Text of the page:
In this context, especially concerning waterproofness, a new concept for activewear has emerged in the last 10 to 15 years: membranes. A lot of companies have claimed that their product is windproof, waterproof, and can even be breathable. Newark, Del.-based W.H. Gore & Associates Inc. was the first company to deal with membranes. The company started the business by producing artificial arteries and claimed that the polytetrafluoroethylene (PTFE) material would be suitable for functional activewear. Gore says it works; the Rupp Report says it doesn’t. The method to show how it works uses boiling water, which penetrates through the Gore membrane. But whose body moisture has a temperature of 212°F and the same partial pressure to penetrate through the membrane?
 
To give you, dear reader, an idea of what we are talking about, here are some numbers of diameters of molecules and pores in microns:


 
Knitwear
Knitted and warp-knitted fabrics have a great advantage compared with wovens: their elasticity. These fabrics mainly fulfill two important functions: to guarantee the unrestricted freedom of movement; and to transport body moisture to the next textile layer. Knitted and warp-knitted fabrics especially have made tremendous improvements. New combinations of materials, yarns and fabric constructions make knitted fabrics the ideal material for functionally correct activewear. Knitted activewear products mainly are worn directly against the body. Therefore, special attention must be paid to the chosen construction and the yarn. Of particular importance in this context is the skin-sensory behavior. Incorrect fabric construction can provoke uncomfortable sensations, such as itching, caused by the physical contact with the skin. Often, people talk about allergies when these sensations occur, which is completely wrong. This issue will be described when in the finishing installment.
 
Ideal Material: Double Jerseys
The ideal fabrics for truly physiologically correct activewear are double knits, also called double jerseys. The inside of the fabric is usually made of texturized filament or staple-fiber yarns, and the surface is made of natural fibers, mostly cotton. Why? The principle of all correct functional wear is the ability to transport the body moisture up to the next layer, which is in this case the surface of the double knit. The principle is very simple: the hydrophobic man-made fiber yarns transport the moisture by capillary action to the outside, where it is absorbed by the hydrophilic cotton. On the surface of the fabric, the moisture can evaporate. With this system, the wearer never feels wet and chilly. With this simple conclusion, the entire apparel physiology could be explained.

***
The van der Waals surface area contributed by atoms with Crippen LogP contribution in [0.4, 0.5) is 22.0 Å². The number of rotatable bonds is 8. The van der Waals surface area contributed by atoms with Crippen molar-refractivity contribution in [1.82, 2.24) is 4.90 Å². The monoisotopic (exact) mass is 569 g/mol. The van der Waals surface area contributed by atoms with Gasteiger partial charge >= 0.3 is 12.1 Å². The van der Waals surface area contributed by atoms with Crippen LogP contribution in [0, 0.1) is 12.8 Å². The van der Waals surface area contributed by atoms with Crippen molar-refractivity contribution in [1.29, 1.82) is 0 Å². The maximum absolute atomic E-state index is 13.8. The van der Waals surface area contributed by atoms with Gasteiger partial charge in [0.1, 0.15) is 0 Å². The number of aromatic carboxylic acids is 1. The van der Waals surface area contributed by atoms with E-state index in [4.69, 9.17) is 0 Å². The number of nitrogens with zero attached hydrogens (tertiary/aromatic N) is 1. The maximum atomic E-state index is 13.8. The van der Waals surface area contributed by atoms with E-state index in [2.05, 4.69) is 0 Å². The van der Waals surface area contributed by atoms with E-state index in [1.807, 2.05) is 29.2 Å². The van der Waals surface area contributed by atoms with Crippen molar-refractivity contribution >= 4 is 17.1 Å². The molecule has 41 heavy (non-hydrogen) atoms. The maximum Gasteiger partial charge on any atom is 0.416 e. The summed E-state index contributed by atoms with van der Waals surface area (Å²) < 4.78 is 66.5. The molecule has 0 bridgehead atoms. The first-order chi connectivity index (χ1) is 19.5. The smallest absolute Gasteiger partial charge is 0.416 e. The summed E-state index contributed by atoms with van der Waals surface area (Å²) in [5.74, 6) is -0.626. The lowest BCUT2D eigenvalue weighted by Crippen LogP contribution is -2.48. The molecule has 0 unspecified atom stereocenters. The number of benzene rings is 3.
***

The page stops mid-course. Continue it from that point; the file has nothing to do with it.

Nonwovens
Last but not least, thanks to ongoing fast development, nonwovens are gaining ground in modern functional apparel. For activewear, they are used primarily as insulation or filling material. Tailor-made nonwovens can almost achieve the same properties as down, but are much cleaner and more easy-care. On top of that, the durability and resilience is much better. Also in the production of nonwovens, it is important to know that the finer the basic material of the nonwovens product, the better the insulation capabilities. And, nonwovens should always be made according to the same guidelines as other materials and provide the same unhindered moisture transport through the web to the next (outside) layer.
 
Man-made fiber nonwovens have further advantages compared to natural fillers such as down: even when wet, the air permeability and thermal insulation remains. A wet down fill insulation loses at least 50 percent of its isolation properties, which is higher than 25 percent of its own weight. In addition, these nonwovens dry very quickly. And, last but not least, the price of the filler plays an important role. Natural goose down is much more expensive. In the last few years, the price for down has soared. That’s why many producers replace the fillings with cheaper goose feathers or nonwovens. Sometimes the fillings in “100-percent” down jackets are stretched with goose feathers, which can cause big problems for the producers, if one thinks of the power of today’s social media.
 
August 19, 2014